Jackson sang from childhood, and over time his voice and vocal style changed noticeably, either through puberty or a personal preference to align his vocal interpretation to the themes and genres he chose to express. Between 1971 and 1975, Jackson’s voice descended from boy soprano to androgynous high tenor.] In early 1973, the singer adopted a “vocal hiccup”, first heard in the song “It’s Too Late to Change the Time” from the Jackson 5‘s G.I.T.: Get It Together album. Jackson did not employ the hiccup fully until the recording of Off the Wall; its usage can be seen in full force in the “Shake Your Body (Down to the Ground)” promotional video. The purpose of the hiccup—somewhat like a gulping for air or gasping—was to help promote a certain emotion, be it excitement, sadness or fear. With the arrival of Off the Wall in the late 1970s, Jackson’s abilities as a vocalist were well regarded; Allmusic described him as a “blindingly gifted vocalist”. At the time, Rolling Stone compared his vocals to the “breathless, dreamy stutter” of Stevie Wonder. Their analysis was also that “Jackson’s feathery-timbred tenor is extraordinarily beautiful. It slides smoothly into a startling falsetto that’s used very daringly”. 1982 saw the release of Thriller, and Rolling Stone were of the opinion that Jackson was then singing in a “fully adult voice” that was “tinged by sadness”.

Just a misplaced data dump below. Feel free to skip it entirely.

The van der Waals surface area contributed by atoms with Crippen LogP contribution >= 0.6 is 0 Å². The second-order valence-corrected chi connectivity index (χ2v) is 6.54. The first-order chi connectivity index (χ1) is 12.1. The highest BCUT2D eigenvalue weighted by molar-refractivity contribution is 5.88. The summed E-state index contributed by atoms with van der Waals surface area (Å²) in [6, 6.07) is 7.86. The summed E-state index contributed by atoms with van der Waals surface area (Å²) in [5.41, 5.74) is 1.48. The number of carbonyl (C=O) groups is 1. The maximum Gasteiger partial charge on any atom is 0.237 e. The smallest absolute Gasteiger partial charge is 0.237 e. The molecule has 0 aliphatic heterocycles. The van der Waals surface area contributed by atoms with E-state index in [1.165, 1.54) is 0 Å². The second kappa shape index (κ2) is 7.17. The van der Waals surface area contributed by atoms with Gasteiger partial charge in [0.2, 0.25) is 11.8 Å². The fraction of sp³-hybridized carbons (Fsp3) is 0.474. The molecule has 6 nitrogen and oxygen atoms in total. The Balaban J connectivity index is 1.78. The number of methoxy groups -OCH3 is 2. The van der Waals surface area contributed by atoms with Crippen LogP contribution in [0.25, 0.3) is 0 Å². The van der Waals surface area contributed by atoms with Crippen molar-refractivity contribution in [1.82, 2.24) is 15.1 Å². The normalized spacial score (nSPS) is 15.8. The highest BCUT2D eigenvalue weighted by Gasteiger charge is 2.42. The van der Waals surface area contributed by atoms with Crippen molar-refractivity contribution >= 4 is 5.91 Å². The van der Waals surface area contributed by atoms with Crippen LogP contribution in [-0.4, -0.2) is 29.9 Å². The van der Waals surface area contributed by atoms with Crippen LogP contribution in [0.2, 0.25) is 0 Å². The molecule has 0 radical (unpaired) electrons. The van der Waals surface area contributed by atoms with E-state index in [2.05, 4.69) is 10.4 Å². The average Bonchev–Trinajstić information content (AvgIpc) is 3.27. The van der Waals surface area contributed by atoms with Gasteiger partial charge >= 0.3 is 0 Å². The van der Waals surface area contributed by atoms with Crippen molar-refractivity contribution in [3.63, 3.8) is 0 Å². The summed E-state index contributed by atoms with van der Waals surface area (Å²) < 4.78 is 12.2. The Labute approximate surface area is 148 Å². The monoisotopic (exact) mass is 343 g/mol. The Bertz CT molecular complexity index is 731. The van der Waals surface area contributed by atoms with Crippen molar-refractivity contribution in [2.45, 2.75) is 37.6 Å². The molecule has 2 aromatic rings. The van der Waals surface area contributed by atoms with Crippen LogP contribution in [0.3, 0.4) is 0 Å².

The release of “Bad” in 1987 displayed gritty lead vocals on the verse and lighter tones employed on the chorus. A distinctive deliberate mispronunciation of “come on”, used frequently by Jackson, occasionally spelt “cha’mone” or “shamone”, is also a staple in impressions and caricatures of him. The turn of the 1990s saw the release of the introspective album Dangerous; here Jackson used his vocals to intensify the split themes and genres described earlier. The New York Times noted that on some tracks, “he gulps for breath, his voice quivers with anxiety or drops to a desperate whisper, hissing through clenched teeth” and he had a “wretched tone”. When singing of brotherhood or self-esteem the musician would return to “smooth” vocals. “In the Closet” contained heavy breathing and a loop of five scat-sung syllables, whereas in the album’s title track, Jackson performs a spoken rap. When commenting on Invincible, Rolling Stone were of the opinion that—at the age of 43—Jackson still performed “exquisitely voiced rhythm tracks and vibrating vocal harmonies”. Nelson George summed up Jackson’s vocals by stating “The grace, the aggression, the growling, the natural boyishness, the falsetto, the smoothness—that combination of elements mark him as a major vocalist”.
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Filed under: musical style - performance